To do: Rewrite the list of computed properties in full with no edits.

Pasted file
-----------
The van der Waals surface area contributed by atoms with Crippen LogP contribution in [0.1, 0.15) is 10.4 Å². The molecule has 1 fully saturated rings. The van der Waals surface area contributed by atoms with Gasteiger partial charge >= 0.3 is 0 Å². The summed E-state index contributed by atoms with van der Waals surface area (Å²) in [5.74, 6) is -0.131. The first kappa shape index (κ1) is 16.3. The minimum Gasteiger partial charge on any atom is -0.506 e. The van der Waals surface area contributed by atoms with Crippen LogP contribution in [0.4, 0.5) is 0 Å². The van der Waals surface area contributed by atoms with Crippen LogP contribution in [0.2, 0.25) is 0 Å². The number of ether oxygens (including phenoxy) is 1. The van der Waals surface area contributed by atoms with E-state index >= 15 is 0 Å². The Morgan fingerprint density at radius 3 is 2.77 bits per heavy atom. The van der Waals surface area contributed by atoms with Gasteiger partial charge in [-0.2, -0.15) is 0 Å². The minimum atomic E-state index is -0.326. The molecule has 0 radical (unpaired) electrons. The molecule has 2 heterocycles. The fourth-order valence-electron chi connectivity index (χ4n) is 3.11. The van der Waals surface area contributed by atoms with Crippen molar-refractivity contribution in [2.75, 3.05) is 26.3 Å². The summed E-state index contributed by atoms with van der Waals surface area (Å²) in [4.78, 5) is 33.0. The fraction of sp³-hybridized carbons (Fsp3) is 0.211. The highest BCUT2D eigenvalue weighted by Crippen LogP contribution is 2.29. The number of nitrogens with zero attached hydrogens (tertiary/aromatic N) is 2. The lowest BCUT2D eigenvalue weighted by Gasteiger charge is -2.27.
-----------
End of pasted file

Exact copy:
The van der Waals surface area contributed by atoms with Crippen LogP contribution in [0.1, 0.15) is 10.4 Å². The molecule has 1 fully saturated rings. The van der Waals surface area contributed by atoms with Gasteiger partial charge >= 0.3 is 0 Å². The summed E-state index contributed by atoms with van der Waals surface area (Å²) in [5.74, 6) is -0.131. The first kappa shape index (κ1) is 16.3. The minimum Gasteiger partial charge on any atom is -0.506 e. The van der Waals surface area contributed by atoms with Crippen LogP contribution in [0.4, 0.5) is 0 Å². The van der Waals surface area contributed by atoms with Crippen LogP contribution in [0.2, 0.25) is 0 Å². The number of ether oxygens (including phenoxy) is 1. The van der Waals surface area contributed by atoms with E-state index >= 15 is 0 Å². The Morgan fingerprint density at radius 3 is 2.77 bits per heavy atom. The van der Waals surface area contributed by atoms with Gasteiger partial charge in [-0.2, -0.15) is 0 Å². The minimum atomic E-state index is -0.326. The molecule has 0 radical (unpaired) electrons. The molecule has 2 heterocycles. The fourth-order valence-electron chi connectivity index (χ4n) is 3.11. The van der Waals surface area contributed by atoms with Crippen molar-refractivity contribution in [2.75, 3.05) is 26.3 Å². The summed E-state index contributed by atoms with van der Waals surface area (Å²) in [4.78, 5) is 33.0. The fraction of sp³-hybridized carbons (Fsp3) is 0.211. The highest BCUT2D eigenvalue weighted by Crippen LogP contribution is 2.29. The number of nitrogens with zero attached hydrogens (tertiary/aromatic N) is 2. The lowest BCUT2D eigenvalue weighted by Gasteiger charge is -2.27.